I’ve been thinking a lot about precision agriculture these days. It’s almost as commonplace as soil health. But is precision a relatively new concept to agriculture? It’s not a new concept to conservation.
Back in April, we celebrated the 84th anniversary of our agency, formerly the Soil Conservation Service, now the Natural Resources Conservation Service. What that means to me is that the idea of precisely managing natural resources such as soil and water to grow crops on farms goes way back.
Modern precision ag tools can help us identify areas of the farm that may be best suited for other uses. We also get information to help us be very precise in the placement of seed, fertilizer and pesticides.
Back in the 1930s, conservationists weren’t just teaching farmers what to do on farmland; they also showed them how to “read” their fields — how to look precisely at the land and see what it needed to restore it back to health.
I understand the need to get a lot of work done, and usually in a very short window of time. I realize that type of efficiency has gone a long way in helping us feed this world. I also see it as our responsibility as farmers to know the land, to see the slope and curves, and to understand how rainfall responds and travels across that soil.
There’s a lot we can do to manage the land, and in doing so, to carefully manage our resources. We curve the track of our seedbed around the hill. We slow down and capture rain and runoff water even more by installing terrace systems that deliver runoff to an outlet for safe release. We identify areas in fields where water always flows and design vegetated patches to keep soil where we need it.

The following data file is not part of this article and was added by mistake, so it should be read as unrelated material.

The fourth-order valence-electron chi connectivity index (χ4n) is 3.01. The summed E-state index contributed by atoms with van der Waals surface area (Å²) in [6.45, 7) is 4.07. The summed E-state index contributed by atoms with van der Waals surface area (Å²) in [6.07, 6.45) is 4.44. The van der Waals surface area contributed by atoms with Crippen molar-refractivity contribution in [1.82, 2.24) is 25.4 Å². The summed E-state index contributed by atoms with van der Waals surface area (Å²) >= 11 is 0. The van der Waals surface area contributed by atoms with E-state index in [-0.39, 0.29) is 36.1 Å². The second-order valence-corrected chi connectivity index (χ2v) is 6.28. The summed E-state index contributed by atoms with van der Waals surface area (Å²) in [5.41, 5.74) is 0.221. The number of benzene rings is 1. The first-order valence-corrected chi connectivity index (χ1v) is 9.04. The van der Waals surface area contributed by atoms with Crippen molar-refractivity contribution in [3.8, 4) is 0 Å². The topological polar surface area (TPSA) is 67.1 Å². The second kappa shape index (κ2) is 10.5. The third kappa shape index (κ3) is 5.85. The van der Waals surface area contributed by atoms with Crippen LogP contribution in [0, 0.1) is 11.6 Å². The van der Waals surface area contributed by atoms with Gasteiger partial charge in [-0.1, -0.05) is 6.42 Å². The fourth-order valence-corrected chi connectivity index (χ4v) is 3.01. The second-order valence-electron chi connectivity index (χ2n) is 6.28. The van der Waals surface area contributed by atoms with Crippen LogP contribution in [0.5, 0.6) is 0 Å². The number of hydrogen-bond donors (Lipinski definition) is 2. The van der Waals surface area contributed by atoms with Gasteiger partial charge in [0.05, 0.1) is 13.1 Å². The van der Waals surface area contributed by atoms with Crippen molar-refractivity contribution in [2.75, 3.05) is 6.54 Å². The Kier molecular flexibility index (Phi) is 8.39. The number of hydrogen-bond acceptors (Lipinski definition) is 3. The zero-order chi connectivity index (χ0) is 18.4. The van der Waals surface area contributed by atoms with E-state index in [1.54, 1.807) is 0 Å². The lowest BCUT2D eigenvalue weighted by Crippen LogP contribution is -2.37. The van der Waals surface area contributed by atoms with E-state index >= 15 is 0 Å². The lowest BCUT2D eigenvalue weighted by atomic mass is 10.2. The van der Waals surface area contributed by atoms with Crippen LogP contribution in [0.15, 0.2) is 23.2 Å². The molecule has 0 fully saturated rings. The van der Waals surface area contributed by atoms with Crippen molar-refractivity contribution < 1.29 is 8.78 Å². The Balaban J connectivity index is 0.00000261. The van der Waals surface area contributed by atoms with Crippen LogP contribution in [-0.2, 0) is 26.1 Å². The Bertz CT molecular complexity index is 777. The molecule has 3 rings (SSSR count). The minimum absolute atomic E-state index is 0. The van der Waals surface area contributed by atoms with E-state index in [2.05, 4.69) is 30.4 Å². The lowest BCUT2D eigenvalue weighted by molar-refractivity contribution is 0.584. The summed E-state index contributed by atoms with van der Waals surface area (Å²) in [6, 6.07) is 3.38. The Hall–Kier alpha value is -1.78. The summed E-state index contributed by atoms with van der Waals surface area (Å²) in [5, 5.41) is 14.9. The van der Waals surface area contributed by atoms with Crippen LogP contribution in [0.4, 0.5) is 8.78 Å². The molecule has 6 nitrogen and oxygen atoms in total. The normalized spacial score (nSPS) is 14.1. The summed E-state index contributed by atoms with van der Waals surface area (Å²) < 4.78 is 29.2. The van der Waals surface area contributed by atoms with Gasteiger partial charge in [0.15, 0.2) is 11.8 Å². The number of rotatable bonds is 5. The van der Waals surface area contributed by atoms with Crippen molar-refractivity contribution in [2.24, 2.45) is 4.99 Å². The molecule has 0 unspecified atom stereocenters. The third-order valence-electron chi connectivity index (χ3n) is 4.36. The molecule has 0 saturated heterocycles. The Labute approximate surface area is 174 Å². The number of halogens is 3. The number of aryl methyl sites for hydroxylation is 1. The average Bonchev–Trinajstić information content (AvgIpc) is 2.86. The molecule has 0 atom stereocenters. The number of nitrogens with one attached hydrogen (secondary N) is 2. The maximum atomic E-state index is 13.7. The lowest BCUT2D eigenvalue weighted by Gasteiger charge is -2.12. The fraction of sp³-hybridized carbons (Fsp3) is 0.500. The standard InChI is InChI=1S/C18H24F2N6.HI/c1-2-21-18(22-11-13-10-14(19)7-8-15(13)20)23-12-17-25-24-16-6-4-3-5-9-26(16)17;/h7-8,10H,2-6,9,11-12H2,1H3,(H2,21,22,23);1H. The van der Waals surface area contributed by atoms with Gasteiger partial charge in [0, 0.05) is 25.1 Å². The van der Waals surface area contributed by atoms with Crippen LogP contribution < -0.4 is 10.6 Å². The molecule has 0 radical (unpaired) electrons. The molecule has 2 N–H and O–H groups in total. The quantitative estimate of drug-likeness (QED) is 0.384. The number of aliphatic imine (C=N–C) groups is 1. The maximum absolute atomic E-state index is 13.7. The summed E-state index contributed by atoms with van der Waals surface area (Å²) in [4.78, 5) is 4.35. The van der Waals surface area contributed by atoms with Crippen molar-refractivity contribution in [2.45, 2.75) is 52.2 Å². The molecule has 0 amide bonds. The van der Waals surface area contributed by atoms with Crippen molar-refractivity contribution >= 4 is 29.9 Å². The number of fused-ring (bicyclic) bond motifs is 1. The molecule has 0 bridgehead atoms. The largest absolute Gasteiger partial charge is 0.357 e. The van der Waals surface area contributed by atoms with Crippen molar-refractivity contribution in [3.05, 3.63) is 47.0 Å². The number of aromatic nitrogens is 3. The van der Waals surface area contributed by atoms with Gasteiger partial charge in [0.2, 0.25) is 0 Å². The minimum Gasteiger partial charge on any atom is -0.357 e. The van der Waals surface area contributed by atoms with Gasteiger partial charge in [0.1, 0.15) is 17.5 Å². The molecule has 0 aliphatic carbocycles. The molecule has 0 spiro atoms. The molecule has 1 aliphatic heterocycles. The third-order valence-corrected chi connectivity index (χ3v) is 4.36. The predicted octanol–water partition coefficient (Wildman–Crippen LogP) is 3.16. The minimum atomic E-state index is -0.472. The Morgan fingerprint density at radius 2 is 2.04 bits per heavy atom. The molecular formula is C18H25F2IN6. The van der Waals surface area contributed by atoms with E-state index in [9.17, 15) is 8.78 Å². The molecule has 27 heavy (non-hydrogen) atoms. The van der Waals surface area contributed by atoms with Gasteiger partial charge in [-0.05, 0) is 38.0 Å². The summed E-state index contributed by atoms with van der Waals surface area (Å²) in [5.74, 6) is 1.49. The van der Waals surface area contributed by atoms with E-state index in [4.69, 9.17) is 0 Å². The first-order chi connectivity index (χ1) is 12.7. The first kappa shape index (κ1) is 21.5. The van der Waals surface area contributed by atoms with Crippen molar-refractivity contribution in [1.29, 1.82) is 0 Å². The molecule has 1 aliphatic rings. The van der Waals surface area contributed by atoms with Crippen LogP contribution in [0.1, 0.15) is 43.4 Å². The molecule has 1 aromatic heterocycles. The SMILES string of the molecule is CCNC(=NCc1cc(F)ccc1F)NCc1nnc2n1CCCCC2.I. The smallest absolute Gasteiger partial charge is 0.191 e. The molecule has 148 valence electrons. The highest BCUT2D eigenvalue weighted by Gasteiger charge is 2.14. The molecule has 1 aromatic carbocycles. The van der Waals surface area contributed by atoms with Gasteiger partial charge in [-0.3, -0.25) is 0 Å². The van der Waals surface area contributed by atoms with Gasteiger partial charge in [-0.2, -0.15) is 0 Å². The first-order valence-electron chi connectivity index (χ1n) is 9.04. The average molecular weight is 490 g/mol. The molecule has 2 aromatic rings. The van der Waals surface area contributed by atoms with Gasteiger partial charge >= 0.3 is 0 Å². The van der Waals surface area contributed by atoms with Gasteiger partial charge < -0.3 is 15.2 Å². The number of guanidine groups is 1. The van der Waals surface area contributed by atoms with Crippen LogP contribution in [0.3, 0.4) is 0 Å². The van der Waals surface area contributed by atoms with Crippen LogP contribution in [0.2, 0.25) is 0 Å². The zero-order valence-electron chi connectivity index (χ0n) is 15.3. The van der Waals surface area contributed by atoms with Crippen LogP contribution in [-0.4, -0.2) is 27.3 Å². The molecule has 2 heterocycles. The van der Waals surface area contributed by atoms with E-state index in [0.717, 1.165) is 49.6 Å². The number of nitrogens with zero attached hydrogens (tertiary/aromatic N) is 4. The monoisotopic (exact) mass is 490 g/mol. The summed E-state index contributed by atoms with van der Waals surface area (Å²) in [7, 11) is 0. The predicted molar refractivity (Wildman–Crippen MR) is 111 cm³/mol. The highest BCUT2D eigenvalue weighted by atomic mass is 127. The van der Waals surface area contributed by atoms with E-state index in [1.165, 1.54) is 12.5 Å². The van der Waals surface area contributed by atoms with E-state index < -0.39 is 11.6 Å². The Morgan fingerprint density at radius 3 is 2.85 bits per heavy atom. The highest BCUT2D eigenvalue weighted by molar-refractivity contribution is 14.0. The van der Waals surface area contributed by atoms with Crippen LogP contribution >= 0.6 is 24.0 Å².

Those are just examples of customized and precise conservation practices we’ve recommended since the 1930s. The big data that helps drive the modern era of precision farming has also found its way to NRCS.
Today, we have new technology, digital information and photography. Data tools such as high-definition light detection and ranging (LIDAR) can instantly give us the same type of information that used to take hours of on-site surveying time to gather. It’s so accurate, we are beginning to incorporate its use into some of our conservation practice design processes.
At NRCS, we have an old saying: “Plant the best, save the rest.” That sounds very similar to some of the concepts behind modern precision ag tools. The soil survey and topographic data we used to use were primitive by today’s standards, but at the time, the information was state-of-the-art. It’s been updated and included in modern land evaluation tools, along with other environmental and economic data sets.
Precision agriculture, healthy soils, stewardship and doing the best we can for the planet — these are ideas that have been around for a long time. Many involved in agriculture have been doing this for a lifetime. Some are just beginning. We’re all still learning how to do it better on our particular piece of Earth. I hope we never stop learning.
I urge farmers and conservationists to continue to work together. Share and pass those lessons on so every person who touches the soils that grow crops, or who impacts their care, collection or distribution, can do their small part in this amazing and precise industry we call agriculture.
Dozier is the Illinois state conservationist. Direct comments or questions to email@example.com.